When Dr. McCarthy launched his career, in the years after World War II, there was great interest in exploring connections between the fields of computer science (which had been vital to military code-breaking), cognitive science (how the brain works) and mathematics.
He described attending a 1948 symposium bringing together some of the leading minds in all three subjects — including mathematicians Alan Turing and Claude Shannon and psychologist Karl Lashley — as a watershed moment in his life. It occurred to the young Dr. McCarthy, a Caltech graduate then working on his doctorate in mathematics from Princeton, that machines could be made to think like humans.
This blossomed into his infatuation with artificial intelligence, commonly known as AI. In addition to his rigorous professional pursuits in AI, Dr. McCarthy was credited with many contributions to the computing field. They included the invention in the late 1950s of list processing language, a computer programming language known as LISP that continues to be used in AI.
He also was reputed to have conceived the idea of computer time-sharing, which has been described as a contribution to the development of the Internet, and a precursor of cloud computing. Cloud computing is a method of storing data — which used to reside on a hard drive or in house servers — on a remote server accessible from the Internet or other networks.
Dr. McCarthy was not the first to work in the field now known as artificial intelligence, but many people have credited him with creating the name for it in connection with a landmark 1956 AI conference at Dartmouth College in New Hampshire, where he was then teaching mathematics.
In the late 1950s, he and Marvin Minsky, a friend and fellow AI specialist, helped start the AI lab at the Massachusetts Institute of Technology. Their views of the discipline began to diverge and, in 1962, Dr. McCarthy returned to Stanford, where he had briefly taught. He soon founded Stanford’s artificial intelligence laboratory, known as SAIL.
By that time, he became associated with the development of computers that could play chess. But when gamesmanship and showmanship appeared to be supplanting science, he turned away.
In a 2007 article, Dr. McCarthy described artificial intelligence as “the science and engineering of making intelligent machines” and said intelligence was “the computational part of the ability to achieve goals in the world.”
But in creating intelligence, he said, AI research had been only partly successful. It was not, he wrote, for lack of computing power.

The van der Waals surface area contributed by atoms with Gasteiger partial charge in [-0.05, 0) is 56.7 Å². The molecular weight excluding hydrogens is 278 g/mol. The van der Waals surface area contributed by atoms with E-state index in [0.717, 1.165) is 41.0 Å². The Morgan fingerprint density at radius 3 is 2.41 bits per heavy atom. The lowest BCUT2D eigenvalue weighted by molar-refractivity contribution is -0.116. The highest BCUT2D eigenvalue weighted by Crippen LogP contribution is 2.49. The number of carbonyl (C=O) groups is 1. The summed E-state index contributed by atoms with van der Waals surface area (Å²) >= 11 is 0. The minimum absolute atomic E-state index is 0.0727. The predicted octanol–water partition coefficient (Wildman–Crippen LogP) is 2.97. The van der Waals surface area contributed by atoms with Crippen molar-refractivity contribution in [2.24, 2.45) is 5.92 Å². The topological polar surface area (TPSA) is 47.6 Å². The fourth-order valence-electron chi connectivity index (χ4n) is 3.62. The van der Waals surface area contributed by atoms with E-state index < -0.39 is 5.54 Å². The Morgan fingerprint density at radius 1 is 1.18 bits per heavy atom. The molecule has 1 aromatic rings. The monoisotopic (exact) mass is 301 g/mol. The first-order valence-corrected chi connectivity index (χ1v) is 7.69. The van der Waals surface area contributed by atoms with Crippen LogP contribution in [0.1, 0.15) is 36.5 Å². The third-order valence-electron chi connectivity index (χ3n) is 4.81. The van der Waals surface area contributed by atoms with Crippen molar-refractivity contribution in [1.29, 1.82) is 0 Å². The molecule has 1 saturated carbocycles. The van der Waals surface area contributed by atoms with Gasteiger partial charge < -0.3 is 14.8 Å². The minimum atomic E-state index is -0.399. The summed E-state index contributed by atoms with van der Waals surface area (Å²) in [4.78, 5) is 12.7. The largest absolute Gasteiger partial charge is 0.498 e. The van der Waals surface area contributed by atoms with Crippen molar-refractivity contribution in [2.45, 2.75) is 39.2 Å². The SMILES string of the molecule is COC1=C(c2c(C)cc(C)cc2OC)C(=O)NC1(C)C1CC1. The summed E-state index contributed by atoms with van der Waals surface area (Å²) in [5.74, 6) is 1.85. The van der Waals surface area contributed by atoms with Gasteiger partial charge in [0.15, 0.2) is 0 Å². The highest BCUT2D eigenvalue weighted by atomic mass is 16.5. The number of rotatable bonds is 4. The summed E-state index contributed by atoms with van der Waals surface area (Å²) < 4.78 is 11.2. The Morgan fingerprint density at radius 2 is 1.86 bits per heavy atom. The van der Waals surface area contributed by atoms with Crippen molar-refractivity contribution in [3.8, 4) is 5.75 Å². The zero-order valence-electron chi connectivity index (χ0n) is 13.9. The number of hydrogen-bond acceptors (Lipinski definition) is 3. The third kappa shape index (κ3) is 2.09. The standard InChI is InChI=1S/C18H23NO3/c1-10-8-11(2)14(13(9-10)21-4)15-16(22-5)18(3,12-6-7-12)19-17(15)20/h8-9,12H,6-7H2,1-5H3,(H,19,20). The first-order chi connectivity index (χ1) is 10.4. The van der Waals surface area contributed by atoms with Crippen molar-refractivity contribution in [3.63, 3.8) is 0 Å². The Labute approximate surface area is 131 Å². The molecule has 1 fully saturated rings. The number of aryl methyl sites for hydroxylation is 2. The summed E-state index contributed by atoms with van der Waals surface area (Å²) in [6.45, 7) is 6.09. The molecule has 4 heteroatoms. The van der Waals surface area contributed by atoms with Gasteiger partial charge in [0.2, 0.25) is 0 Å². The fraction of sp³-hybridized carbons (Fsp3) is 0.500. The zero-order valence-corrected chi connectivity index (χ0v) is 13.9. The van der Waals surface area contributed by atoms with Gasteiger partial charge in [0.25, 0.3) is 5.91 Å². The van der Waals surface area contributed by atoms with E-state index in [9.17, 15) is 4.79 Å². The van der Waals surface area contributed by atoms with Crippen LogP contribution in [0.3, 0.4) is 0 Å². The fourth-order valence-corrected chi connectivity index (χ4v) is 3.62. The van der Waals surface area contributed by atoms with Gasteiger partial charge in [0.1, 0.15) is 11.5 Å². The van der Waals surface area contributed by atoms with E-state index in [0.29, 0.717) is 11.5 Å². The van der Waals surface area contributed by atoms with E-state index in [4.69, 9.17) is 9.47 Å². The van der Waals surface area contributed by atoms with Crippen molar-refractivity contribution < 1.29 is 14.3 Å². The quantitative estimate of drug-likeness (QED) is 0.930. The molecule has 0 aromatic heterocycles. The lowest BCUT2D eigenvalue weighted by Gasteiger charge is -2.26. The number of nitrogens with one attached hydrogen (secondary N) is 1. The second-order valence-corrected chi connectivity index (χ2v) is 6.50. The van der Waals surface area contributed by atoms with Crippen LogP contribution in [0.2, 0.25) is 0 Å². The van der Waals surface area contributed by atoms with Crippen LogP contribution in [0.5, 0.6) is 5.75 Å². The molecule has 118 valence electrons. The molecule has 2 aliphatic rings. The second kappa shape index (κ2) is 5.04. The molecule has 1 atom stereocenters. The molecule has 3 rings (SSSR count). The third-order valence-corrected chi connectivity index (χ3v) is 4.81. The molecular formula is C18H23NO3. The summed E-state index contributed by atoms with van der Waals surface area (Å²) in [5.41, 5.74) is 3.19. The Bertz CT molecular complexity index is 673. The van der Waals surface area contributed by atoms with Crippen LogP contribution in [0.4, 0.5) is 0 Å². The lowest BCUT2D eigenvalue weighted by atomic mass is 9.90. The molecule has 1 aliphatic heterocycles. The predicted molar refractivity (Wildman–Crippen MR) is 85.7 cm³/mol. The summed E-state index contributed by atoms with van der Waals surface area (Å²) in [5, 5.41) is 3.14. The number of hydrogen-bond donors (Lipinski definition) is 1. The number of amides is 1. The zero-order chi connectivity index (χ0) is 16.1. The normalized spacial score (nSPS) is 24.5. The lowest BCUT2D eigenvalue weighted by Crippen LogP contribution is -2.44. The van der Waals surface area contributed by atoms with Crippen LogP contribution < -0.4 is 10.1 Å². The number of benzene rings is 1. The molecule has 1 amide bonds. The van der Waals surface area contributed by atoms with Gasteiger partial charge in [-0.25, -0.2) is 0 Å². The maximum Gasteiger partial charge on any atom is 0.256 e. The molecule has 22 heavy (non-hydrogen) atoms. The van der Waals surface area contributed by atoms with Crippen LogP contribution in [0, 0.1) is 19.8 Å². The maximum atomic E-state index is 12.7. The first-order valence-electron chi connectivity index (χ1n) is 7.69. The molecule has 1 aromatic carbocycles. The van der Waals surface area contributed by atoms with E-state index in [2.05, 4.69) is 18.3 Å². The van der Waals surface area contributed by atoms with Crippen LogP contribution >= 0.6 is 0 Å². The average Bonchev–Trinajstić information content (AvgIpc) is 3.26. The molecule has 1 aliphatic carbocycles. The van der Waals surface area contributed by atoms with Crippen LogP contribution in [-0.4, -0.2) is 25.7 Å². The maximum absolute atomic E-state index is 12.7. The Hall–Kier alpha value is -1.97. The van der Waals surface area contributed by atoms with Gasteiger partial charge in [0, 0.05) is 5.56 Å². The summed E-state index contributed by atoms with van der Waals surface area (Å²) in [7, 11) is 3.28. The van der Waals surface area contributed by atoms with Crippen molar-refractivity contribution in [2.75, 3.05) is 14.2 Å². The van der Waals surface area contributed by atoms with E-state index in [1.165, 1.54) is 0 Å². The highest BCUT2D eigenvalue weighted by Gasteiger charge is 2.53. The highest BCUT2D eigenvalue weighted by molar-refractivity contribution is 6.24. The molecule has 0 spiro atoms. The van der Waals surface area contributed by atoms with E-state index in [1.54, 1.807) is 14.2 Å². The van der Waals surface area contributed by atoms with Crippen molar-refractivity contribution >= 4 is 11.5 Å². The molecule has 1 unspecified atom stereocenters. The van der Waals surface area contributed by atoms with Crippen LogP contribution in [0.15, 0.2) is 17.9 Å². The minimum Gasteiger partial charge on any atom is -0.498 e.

“My own opinion is that the computers of 30 years ago were fast enough,” he wrote, “if only we knew how to program them.”
John McCarthy was born in Boston on Sept. 4, 1927. His father was an Irish immigrant; his mother was a Jewish immigrant from Lithuania. The family ended up during the Depression in Los Angeles, where his father was an organizer for a garment workers union.
Self-taught in mathematics as a teenager, he received an undergraduate degree in that field from the California Institute of Technology in 1948 and a PhD three years later from Princeton.
He received several major honors, including the Association for Computing Machinery’s prestigious A.M. Turing Award in 1971, the Kyoto Prize in 1988 and the National Medal of Science in 1990.
The National Medal of Science cited his “fundamental contribution to computer science and artificial intelligence, including the development of the LISP programming language.” It also noted his role in the “the concept and development of time-sharing” and “the naming and thus definition of the field of artificial intelligence itself.”
His first marriage, to Martha White, ended in divorce. His second wife, Vera Watson, a member of the American Women’s Himalayan Expedition, died in 1978 in a mountain-climbing accident while attempting to scale Annapurna in Nepal.
Survivors include his third wife, Carolyn Talcott of Stanford; two daughters from his first marriage, Susan McCarthy of San Francisco and Sarah McCarthy of Nevada City, Calif.; a son from his third marriage, Timothy McCarthy of Stanford; a brother; and two grandchildren.
Dr. McCarthy demonstrated a rigor in professional pursuits that was counterbalanced in his personal life by what a Stanford release called self-mocking humor and a philosophy of “radical optimism.”
As quoted by Stanford, Susan McCarthy described her father as holding the view that “everything will be okay even if people don’t take my advice.”